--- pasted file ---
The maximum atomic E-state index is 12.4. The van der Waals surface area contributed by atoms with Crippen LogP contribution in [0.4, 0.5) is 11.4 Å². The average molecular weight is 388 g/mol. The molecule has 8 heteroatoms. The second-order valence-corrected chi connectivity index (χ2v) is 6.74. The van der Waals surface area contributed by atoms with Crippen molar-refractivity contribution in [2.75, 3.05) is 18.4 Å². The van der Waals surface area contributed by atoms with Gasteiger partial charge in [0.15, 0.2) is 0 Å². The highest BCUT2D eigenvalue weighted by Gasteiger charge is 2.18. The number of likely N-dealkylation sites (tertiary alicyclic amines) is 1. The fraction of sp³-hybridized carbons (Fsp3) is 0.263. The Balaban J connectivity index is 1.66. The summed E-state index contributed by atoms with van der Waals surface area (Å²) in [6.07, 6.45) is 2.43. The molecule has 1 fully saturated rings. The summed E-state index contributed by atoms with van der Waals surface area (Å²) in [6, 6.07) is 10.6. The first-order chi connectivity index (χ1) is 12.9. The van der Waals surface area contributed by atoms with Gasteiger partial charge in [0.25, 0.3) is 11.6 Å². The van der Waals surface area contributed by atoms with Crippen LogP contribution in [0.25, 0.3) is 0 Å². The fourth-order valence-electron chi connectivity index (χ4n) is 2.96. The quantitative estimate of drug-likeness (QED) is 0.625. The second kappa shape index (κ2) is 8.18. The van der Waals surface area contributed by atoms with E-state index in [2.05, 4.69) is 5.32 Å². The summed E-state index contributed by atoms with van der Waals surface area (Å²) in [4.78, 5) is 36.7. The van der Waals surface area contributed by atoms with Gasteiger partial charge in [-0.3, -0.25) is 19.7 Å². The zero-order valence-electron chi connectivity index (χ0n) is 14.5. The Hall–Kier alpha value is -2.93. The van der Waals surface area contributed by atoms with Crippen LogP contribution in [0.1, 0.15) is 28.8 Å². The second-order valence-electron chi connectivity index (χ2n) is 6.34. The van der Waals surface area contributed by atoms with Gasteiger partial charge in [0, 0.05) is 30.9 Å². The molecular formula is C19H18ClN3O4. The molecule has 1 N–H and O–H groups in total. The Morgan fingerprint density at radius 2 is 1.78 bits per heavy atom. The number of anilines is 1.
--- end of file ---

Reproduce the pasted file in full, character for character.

The maximum atomic E-state index is 12.4. The van der Waals surface area contributed by atoms with Crippen LogP contribution in [0.4, 0.5) is 11.4 Å². The average molecular weight is 388 g/mol. The molecule has 8 heteroatoms. The second-order valence-corrected chi connectivity index (χ2v) is 6.74. The van der Waals surface area contributed by atoms with Crippen molar-refractivity contribution in [2.75, 3.05) is 18.4 Å². The van der Waals surface area contributed by atoms with Gasteiger partial charge in [0.15, 0.2) is 0 Å². The highest BCUT2D eigenvalue weighted by Gasteiger charge is 2.18. The number of likely N-dealkylation sites (tertiary alicyclic amines) is 1. The fraction of sp³-hybridized carbons (Fsp3) is 0.263. The Balaban J connectivity index is 1.66. The summed E-state index contributed by atoms with van der Waals surface area (Å²) in [6.07, 6.45) is 2.43. The molecule has 1 fully saturated rings. The summed E-state index contributed by atoms with van der Waals surface area (Å²) in [6, 6.07) is 10.6. The first-order chi connectivity index (χ1) is 12.9. The van der Waals surface area contributed by atoms with Gasteiger partial charge in [0.25, 0.3) is 11.6 Å². The van der Waals surface area contributed by atoms with Crippen LogP contribution in [0.25, 0.3) is 0 Å². The fourth-order valence-electron chi connectivity index (χ4n) is 2.96. The quantitative estimate of drug-likeness (QED) is 0.625. The second kappa shape index (κ2) is 8.18. The van der Waals surface area contributed by atoms with E-state index in [2.05, 4.69) is 5.32 Å². The summed E-state index contributed by atoms with van der Waals surface area (Å²) in [4.78, 5) is 36.7. The van der Waals surface area contributed by atoms with Gasteiger partial charge in [-0.3, -0.25) is 19.7 Å². The zero-order valence-electron chi connectivity index (χ0n) is 14.5. The Hall–Kier alpha value is -2.93. The van der Waals surface area contributed by atoms with Crippen LogP contribution in [0.1, 0.15) is 28.8 Å². The second-order valence-electron chi connectivity index (χ2n) is 6.34. The van der Waals surface area contributed by atoms with Gasteiger partial charge in [0, 0.05) is 30.9 Å². The molecular formula is C19H18ClN3O4. The molecule has 1 N–H and O–H groups in total. The Morgan fingerprint density at radius 2 is 1.78 bits per heavy atom. The number of anilines is 1.